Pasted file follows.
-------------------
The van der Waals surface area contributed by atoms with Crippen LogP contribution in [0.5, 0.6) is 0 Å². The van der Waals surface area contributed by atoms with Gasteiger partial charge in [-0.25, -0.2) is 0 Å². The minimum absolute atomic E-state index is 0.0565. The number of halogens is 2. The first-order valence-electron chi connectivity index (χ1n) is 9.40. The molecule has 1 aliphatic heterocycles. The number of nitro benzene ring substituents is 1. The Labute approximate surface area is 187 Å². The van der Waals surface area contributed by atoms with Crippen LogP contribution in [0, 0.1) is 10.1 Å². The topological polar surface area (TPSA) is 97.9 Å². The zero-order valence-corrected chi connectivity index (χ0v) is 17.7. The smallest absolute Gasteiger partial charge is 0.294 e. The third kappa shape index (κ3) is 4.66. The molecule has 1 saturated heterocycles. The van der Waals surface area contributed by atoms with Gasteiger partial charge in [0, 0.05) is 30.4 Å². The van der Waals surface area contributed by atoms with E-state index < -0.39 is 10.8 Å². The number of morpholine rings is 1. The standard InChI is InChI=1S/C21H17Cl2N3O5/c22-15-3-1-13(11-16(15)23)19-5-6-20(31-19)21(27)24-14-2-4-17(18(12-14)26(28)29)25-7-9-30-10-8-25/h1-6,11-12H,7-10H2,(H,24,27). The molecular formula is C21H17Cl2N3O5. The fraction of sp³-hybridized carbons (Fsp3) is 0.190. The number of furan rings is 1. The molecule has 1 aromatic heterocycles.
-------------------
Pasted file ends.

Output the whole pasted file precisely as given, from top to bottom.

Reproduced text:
The van der Waals surface area contributed by atoms with Crippen LogP contribution in [0.5, 0.6) is 0 Å². The van der Waals surface area contributed by atoms with Gasteiger partial charge in [-0.25, -0.2) is 0 Å². The minimum absolute atomic E-state index is 0.0565. The number of halogens is 2. The first-order valence-electron chi connectivity index (χ1n) is 9.40. The molecule has 1 aliphatic heterocycles. The number of nitro benzene ring substituents is 1. The Labute approximate surface area is 187 Å². The van der Waals surface area contributed by atoms with Crippen LogP contribution in [0, 0.1) is 10.1 Å². The topological polar surface area (TPSA) is 97.9 Å². The zero-order valence-corrected chi connectivity index (χ0v) is 17.7. The smallest absolute Gasteiger partial charge is 0.294 e. The third kappa shape index (κ3) is 4.66. The molecule has 1 saturated heterocycles. The van der Waals surface area contributed by atoms with Gasteiger partial charge in [0, 0.05) is 30.4 Å². The van der Waals surface area contributed by atoms with E-state index < -0.39 is 10.8 Å². The number of morpholine rings is 1. The standard InChI is InChI=1S/C21H17Cl2N3O5/c22-15-3-1-13(11-16(15)23)19-5-6-20(31-19)21(27)24-14-2-4-17(18(12-14)26(28)29)25-7-9-30-10-8-25/h1-6,11-12H,7-10H2,(H,24,27). The molecular formula is C21H17Cl2N3O5. The fraction of sp³-hybridized carbons (Fsp3) is 0.190. The number of furan rings is 1. The molecule has 1 aromatic heterocycles.